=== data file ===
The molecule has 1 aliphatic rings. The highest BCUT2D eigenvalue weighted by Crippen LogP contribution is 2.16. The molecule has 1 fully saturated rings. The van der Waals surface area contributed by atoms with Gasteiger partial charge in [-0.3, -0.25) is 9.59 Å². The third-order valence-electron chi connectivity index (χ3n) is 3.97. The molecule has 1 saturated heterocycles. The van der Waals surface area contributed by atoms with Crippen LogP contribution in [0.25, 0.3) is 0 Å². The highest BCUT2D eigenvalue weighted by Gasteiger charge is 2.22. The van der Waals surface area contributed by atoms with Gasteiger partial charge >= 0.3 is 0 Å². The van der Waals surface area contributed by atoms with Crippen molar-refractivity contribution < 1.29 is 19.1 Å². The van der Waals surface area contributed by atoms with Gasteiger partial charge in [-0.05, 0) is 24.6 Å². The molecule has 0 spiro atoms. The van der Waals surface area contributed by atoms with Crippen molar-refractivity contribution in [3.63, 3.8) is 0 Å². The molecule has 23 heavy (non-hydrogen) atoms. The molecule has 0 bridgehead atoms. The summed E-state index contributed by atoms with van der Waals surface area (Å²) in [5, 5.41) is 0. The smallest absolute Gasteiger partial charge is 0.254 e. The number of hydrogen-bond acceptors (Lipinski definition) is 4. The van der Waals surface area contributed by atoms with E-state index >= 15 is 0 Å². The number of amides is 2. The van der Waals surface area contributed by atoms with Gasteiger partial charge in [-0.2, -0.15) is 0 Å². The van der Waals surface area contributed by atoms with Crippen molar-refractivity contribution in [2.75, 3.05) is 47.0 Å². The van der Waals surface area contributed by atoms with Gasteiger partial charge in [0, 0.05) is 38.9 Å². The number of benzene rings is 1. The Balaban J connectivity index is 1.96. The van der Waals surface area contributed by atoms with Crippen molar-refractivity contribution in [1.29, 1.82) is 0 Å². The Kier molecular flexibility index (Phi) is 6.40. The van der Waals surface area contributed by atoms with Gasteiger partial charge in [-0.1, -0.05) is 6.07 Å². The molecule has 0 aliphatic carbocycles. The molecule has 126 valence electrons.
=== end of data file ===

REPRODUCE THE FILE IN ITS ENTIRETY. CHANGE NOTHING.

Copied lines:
The molecule has 1 aliphatic rings. The highest BCUT2D eigenvalue weighted by Crippen LogP contribution is 2.16. The molecule has 1 fully saturated rings. The van der Waals surface area contributed by atoms with Gasteiger partial charge in [-0.3, -0.25) is 9.59 Å². The third-order valence-electron chi connectivity index (χ3n) is 3.97. The molecule has 1 saturated heterocycles. The van der Waals surface area contributed by atoms with Crippen LogP contribution in [0.25, 0.3) is 0 Å². The highest BCUT2D eigenvalue weighted by Gasteiger charge is 2.22. The van der Waals surface area contributed by atoms with Gasteiger partial charge >= 0.3 is 0 Å². The van der Waals surface area contributed by atoms with Crippen molar-refractivity contribution < 1.29 is 19.1 Å². The van der Waals surface area contributed by atoms with Gasteiger partial charge in [-0.05, 0) is 24.6 Å². The molecule has 0 spiro atoms. The van der Waals surface area contributed by atoms with Crippen molar-refractivity contribution in [3.63, 3.8) is 0 Å². The molecule has 23 heavy (non-hydrogen) atoms. The molecule has 0 bridgehead atoms. The summed E-state index contributed by atoms with van der Waals surface area (Å²) in [5, 5.41) is 0. The smallest absolute Gasteiger partial charge is 0.254 e. The number of hydrogen-bond acceptors (Lipinski definition) is 4. The van der Waals surface area contributed by atoms with E-state index >= 15 is 0 Å². The number of amides is 2. The van der Waals surface area contributed by atoms with Gasteiger partial charge in [-0.2, -0.15) is 0 Å². The van der Waals surface area contributed by atoms with Crippen molar-refractivity contribution in [2.75, 3.05) is 47.0 Å². The van der Waals surface area contributed by atoms with Gasteiger partial charge in [0, 0.05) is 38.9 Å². The number of benzene rings is 1. The Balaban J connectivity index is 1.96. The van der Waals surface area contributed by atoms with Crippen molar-refractivity contribution in [1.29, 1.82) is 0 Å². The Kier molecular flexibility index (Phi) is 6.40. The van der Waals surface area contributed by atoms with Gasteiger partial charge in [-0.1, -0.05) is 6.07 Å². The molecule has 0 aliphatic carbocycles. The molecule has 126 valence electrons.